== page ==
Max Keiser: Hang’m high

      http://www.youtube.com/watch?v=jd7oDRzPyMk

      Max Keiser: City of London centre of financial terrorism

      http://www.youtube.com/watch?v=ll75f8oCw2c

      • Draco T Bastard 14.1.1

        I don’t think 200 would be enough.

      • William Joyce 14.1.2

        What a message that would send.
        They could not go in or out of their buildings without disturbing swarms of crows & flies feeding on the putrefying, foul smelling corpses of people they were working with only days before, and who are now twisting in the wind from the “The People’s Gibbet” in the street.
        Utopia………*sigh*

  15. The social contract:

    We have a social contract in New Zealand. It works like this: if you need help because of something unexpected: an accident, a loss, or if misfortune befalls you, you will be supported.

    But once you’re back on your own feet, we expect you to pull your weight once again and contribute back to society.

    The Government’s role is to ensure that this transition happens – through up-skilling, education and a nudge behind those not meeting their side of the contract.

    That people could end up in hardship through no fault of their own, and in those cases we have a responsibility to provide a decent standard of living.

    But it’s never been about all take and no give.

    The other side of the contract is that everyone has a responsibility to contribute to their community. You didn’t get social security if you could work. If you couldn’t work, your community looked after you.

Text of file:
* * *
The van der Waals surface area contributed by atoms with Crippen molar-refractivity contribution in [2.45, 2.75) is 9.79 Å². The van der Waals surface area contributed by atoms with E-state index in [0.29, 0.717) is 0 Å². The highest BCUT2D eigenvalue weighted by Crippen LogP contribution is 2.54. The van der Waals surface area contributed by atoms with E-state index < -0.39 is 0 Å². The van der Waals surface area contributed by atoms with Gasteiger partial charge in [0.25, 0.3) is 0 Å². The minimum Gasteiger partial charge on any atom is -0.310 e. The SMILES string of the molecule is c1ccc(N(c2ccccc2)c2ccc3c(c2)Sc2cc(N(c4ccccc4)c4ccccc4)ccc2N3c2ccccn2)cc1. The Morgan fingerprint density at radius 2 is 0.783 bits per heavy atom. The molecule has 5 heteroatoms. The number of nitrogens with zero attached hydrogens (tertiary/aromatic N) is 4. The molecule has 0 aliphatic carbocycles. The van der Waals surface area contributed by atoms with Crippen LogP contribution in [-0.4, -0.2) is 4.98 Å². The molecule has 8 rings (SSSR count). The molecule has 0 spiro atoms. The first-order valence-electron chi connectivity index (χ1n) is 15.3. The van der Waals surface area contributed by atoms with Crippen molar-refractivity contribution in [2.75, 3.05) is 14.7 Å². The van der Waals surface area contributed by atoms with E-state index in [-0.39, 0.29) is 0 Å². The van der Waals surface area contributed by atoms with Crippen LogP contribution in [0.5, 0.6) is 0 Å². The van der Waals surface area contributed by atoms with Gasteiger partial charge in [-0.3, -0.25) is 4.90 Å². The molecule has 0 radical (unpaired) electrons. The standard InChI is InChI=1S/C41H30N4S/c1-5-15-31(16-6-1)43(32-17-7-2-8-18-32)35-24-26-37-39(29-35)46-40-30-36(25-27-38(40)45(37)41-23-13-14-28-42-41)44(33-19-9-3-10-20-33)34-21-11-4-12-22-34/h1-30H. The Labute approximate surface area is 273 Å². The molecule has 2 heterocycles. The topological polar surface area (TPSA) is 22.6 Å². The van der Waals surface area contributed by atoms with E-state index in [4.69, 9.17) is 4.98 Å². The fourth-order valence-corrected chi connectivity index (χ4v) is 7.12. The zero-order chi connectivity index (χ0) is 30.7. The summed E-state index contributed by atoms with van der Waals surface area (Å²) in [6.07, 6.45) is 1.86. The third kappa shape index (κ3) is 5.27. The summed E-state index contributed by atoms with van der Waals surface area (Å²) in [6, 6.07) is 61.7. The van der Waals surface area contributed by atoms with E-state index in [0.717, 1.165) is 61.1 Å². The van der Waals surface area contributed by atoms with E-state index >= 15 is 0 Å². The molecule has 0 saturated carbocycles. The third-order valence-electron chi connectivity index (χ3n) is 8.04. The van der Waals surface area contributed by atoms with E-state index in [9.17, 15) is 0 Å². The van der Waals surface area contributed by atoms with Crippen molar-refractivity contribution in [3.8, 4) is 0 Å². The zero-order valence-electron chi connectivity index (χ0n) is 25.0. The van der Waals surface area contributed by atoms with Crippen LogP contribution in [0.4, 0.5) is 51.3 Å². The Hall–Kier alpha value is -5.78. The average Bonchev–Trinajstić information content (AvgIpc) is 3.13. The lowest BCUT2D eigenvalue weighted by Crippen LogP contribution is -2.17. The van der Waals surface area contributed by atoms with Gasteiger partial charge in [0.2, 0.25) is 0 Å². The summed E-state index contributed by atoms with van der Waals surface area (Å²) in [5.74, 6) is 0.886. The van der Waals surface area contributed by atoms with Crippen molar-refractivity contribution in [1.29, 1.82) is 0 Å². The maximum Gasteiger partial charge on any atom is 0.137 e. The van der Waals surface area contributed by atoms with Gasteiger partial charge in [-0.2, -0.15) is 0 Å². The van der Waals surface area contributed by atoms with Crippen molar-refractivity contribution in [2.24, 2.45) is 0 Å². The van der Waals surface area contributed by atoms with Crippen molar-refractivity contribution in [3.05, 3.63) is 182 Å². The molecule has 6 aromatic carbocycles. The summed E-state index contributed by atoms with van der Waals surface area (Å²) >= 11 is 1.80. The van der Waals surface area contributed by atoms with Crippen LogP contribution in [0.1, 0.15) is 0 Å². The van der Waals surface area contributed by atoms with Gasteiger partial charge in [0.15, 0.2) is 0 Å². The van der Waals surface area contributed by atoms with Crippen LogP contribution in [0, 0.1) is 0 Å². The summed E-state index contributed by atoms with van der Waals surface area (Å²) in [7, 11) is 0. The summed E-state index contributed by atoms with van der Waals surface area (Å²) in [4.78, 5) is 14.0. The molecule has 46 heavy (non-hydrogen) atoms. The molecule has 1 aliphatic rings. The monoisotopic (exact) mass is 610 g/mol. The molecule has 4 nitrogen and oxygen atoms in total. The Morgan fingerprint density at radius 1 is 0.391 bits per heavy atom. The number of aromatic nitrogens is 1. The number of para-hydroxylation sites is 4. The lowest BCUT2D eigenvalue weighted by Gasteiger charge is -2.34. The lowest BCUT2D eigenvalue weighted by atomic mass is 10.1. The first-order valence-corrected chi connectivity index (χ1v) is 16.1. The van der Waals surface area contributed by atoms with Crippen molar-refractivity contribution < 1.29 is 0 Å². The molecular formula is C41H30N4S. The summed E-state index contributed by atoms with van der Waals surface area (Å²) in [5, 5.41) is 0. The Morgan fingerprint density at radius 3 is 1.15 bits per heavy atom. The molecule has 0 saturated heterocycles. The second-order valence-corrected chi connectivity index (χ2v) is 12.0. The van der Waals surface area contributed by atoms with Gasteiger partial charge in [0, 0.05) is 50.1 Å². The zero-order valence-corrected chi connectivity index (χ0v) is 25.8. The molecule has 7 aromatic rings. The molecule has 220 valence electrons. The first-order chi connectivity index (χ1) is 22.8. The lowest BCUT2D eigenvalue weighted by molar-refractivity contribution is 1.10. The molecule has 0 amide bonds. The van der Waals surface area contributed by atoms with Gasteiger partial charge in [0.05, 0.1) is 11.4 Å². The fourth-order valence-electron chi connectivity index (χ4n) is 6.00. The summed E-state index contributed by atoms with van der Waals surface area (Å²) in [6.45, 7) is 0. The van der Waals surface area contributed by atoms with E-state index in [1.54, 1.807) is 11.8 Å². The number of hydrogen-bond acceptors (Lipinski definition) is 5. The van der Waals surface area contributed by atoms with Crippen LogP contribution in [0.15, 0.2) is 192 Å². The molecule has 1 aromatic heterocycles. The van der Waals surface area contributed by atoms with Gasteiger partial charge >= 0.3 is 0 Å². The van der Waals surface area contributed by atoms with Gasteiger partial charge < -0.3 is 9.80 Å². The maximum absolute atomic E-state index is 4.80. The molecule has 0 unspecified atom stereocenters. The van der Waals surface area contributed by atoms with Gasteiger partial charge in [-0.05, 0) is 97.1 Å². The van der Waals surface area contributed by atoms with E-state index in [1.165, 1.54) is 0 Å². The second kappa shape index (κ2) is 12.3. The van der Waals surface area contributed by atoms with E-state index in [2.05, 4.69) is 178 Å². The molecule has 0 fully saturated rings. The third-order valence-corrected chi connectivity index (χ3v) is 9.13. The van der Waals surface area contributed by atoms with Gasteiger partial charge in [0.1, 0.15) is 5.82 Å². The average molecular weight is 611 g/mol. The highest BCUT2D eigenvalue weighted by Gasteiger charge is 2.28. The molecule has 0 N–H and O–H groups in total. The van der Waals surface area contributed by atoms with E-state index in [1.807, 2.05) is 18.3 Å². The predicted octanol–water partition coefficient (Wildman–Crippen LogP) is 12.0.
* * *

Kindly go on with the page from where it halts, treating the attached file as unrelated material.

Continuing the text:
I think these principles are accepted by most political parties. It’s a matter of tweaking the balance.

    • McFlock 15.1

      :roll: at editing out anything resembling policy and then talking about the mom&apple pie filler like it’s a profound thought.   
           
      I do recommend people read the speech though – some of it pissed me off, some of it I agreed with, some of it was a sop to the audience demographic, so it had a little bit of something for everyone. 

      • Draco T Bastard 15.1.1

        Some of it was good but most of it was the typical capitalist whine we can’t afford it WAAAAH.

        We propose giving the dole money to an employer to take on an apprentice.

        I got a better idea – why doesn’t the government just take them on as an apprentice themselves? You know, like we used to do when we had full employment.

    • OneTrack 15.2

      Didn’t sound too bad BUT somebody else still whining about how it’s all Muldoon’s fault that we don’t have a super scheme like the Aussie’s. FFS it was 1975, 37 years ago. Muldoon didn’t put some secret law in place stopping any government since (2001-2008 maybe) putting something in place. Oh no, it’s Muldoon’s fault. And nothing happens……

      • Draco T Bastard 15.2.1